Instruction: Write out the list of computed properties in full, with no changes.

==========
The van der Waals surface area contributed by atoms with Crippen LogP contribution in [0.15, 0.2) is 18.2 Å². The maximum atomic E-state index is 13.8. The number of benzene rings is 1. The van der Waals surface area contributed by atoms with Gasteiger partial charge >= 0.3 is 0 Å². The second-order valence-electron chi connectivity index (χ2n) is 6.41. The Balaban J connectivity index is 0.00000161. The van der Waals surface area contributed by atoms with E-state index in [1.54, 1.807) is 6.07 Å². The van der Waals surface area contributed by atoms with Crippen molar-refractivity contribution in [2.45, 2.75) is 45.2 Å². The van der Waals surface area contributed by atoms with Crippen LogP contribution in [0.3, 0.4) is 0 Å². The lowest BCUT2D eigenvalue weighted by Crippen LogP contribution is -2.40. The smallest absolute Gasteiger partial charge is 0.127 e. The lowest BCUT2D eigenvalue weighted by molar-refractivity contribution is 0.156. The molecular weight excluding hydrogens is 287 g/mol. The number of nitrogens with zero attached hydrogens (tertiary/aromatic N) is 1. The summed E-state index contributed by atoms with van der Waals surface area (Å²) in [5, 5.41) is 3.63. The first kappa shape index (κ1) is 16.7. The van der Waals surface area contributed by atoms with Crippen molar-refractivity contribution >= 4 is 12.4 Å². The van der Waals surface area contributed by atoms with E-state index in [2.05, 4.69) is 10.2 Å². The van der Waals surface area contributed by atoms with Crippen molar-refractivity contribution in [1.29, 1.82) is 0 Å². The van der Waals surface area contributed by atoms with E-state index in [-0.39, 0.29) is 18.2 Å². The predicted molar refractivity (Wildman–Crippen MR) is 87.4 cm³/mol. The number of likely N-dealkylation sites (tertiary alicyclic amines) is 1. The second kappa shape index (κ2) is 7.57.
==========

The van der Waals surface area contributed by atoms with Crippen LogP contribution in [0.15, 0.2) is 18.2 Å². The maximum atomic E-state index is 13.8. The number of benzene rings is 1. The van der Waals surface area contributed by atoms with Gasteiger partial charge >= 0.3 is 0 Å². The second-order valence-electron chi connectivity index (χ2n) is 6.41. The Balaban J connectivity index is 0.00000161. The van der Waals surface area contributed by atoms with E-state index in [1.54, 1.807) is 6.07 Å². The van der Waals surface area contributed by atoms with Crippen molar-refractivity contribution in [2.45, 2.75) is 45.2 Å². The van der Waals surface area contributed by atoms with Crippen LogP contribution in [0.3, 0.4) is 0 Å². The lowest BCUT2D eigenvalue weighted by Crippen LogP contribution is -2.40. The smallest absolute Gasteiger partial charge is 0.127 e. The lowest BCUT2D eigenvalue weighted by molar-refractivity contribution is 0.156. The molecular weight excluding hydrogens is 287 g/mol. The number of nitrogens with zero attached hydrogens (tertiary/aromatic N) is 1. The summed E-state index contributed by atoms with van der Waals surface area (Å²) in [5, 5.41) is 3.63. The first kappa shape index (κ1) is 16.7. The van der Waals surface area contributed by atoms with Crippen molar-refractivity contribution >= 4 is 12.4 Å². The van der Waals surface area contributed by atoms with E-state index in [2.05, 4.69) is 10.2 Å². The van der Waals surface area contributed by atoms with Crippen molar-refractivity contribution in [1.29, 1.82) is 0 Å². The van der Waals surface area contributed by atoms with E-state index in [-0.39, 0.29) is 18.2 Å². The predicted molar refractivity (Wildman–Crippen MR) is 87.4 cm³/mol. The number of likely N-dealkylation sites (tertiary alicyclic amines) is 1. The second kappa shape index (κ2) is 7.57.